December 08, 2016
Tracy Cuccia, 56, worked for Wisconsin’s state health insurance helpline, and with careful planning was able to retire at 55. She says that changing the rules midstream unfairly affects those who planned ahead – and made their decisions when the government promised Medicare eligibility would start at 65.
Now, she is afraid that the Republican plan to cut and privatize Medicare will force her to return to the workforce when she is in her 60’s.
In her 38 ½ years in state government, she counseled seniors on Medicare issues. She found that many people chose Medicare Advantage plans with no premium when they were healthy, and regretted later that they had not chosen traditional Medicare when their health declined.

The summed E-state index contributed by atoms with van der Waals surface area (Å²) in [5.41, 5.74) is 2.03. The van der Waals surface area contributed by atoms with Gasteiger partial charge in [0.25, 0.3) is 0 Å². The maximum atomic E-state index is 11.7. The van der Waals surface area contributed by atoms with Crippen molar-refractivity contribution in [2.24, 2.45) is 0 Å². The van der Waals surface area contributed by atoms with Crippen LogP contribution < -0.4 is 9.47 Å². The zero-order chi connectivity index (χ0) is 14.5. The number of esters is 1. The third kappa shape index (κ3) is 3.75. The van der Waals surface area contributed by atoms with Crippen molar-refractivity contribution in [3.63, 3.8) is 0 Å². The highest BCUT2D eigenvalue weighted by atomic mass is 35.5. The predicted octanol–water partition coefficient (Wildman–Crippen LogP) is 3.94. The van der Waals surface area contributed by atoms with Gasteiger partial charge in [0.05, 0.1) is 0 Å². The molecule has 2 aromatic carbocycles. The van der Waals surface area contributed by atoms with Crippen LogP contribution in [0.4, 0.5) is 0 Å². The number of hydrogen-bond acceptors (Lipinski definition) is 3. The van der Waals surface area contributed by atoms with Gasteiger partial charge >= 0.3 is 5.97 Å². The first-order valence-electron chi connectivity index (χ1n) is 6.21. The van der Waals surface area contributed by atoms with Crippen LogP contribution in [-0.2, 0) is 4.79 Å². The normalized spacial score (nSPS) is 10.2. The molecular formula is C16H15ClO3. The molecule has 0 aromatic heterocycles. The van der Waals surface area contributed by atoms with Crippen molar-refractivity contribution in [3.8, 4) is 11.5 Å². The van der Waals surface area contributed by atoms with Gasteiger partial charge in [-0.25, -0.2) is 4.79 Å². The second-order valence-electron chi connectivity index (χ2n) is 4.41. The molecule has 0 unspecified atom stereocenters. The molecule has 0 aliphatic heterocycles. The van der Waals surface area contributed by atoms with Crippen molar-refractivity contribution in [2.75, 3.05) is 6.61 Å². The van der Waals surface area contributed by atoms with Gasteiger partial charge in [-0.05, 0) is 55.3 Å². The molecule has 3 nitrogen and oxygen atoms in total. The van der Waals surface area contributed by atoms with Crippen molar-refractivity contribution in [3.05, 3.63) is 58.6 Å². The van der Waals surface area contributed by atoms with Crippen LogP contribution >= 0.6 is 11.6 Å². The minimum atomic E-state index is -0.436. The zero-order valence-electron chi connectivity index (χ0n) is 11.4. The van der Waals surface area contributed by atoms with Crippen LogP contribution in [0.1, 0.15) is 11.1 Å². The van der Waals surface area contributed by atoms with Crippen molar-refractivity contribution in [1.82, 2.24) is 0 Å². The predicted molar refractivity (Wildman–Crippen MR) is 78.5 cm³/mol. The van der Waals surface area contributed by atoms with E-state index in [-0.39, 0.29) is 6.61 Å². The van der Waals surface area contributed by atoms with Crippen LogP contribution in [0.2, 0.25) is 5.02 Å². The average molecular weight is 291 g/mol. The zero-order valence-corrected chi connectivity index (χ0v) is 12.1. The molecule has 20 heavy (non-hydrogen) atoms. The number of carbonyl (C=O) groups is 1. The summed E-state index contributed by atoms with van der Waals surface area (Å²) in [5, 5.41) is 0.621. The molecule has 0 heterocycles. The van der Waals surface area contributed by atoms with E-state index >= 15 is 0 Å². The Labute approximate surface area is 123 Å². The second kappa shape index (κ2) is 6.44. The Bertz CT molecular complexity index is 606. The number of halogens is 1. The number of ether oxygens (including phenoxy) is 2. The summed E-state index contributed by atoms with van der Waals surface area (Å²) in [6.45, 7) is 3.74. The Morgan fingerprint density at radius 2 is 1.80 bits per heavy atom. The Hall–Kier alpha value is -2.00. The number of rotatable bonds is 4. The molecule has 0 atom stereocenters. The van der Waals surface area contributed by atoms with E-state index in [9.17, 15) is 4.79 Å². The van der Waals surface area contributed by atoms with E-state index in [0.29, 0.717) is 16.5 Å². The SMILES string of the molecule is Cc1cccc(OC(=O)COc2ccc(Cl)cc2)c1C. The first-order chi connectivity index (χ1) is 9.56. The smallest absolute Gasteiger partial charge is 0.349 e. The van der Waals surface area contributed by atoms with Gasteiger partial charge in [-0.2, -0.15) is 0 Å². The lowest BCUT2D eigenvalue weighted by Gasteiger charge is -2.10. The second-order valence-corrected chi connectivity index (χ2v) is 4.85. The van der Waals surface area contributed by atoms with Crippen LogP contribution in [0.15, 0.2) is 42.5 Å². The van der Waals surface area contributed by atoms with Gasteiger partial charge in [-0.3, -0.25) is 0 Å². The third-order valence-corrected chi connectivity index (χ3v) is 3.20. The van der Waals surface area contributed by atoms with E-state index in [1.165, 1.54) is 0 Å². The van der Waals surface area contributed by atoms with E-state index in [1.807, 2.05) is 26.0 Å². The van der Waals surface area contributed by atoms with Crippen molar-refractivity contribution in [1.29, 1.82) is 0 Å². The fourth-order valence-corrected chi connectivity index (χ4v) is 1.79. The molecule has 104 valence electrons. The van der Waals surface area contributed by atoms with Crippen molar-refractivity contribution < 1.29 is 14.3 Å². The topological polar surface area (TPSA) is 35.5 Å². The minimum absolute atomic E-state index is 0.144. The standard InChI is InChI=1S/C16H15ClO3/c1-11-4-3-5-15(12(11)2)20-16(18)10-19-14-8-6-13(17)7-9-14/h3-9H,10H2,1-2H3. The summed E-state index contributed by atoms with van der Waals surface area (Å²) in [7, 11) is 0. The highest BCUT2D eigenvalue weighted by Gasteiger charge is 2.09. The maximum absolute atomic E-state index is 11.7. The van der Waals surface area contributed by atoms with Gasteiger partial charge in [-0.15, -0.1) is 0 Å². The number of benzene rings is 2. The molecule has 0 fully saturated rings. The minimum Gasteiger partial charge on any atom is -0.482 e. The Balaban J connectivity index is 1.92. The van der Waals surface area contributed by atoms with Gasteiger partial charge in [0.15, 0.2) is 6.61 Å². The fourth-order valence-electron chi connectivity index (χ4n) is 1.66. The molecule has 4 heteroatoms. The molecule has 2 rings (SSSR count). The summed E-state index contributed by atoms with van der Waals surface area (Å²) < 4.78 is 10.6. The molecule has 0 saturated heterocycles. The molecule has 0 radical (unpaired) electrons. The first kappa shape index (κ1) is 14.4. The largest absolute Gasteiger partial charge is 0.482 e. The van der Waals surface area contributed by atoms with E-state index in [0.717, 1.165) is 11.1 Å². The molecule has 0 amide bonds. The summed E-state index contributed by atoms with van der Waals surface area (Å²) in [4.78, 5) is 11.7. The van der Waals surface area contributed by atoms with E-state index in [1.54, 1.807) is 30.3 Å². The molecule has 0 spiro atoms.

She does not trust insurance companies, which are designed to always make their profit margin and use claim denials and stall tactics to keep it that way. She also worries about people believing Speaker Paul Ryan when he says that he is “helping people save Medicare.”
“It’s a lie – Medicare is not broken,” she warns.
Tracy feels that the Republican plan will also lead to higher costs overall. “People are not going to seek care when they need it, and then it will be twice as expensive later.”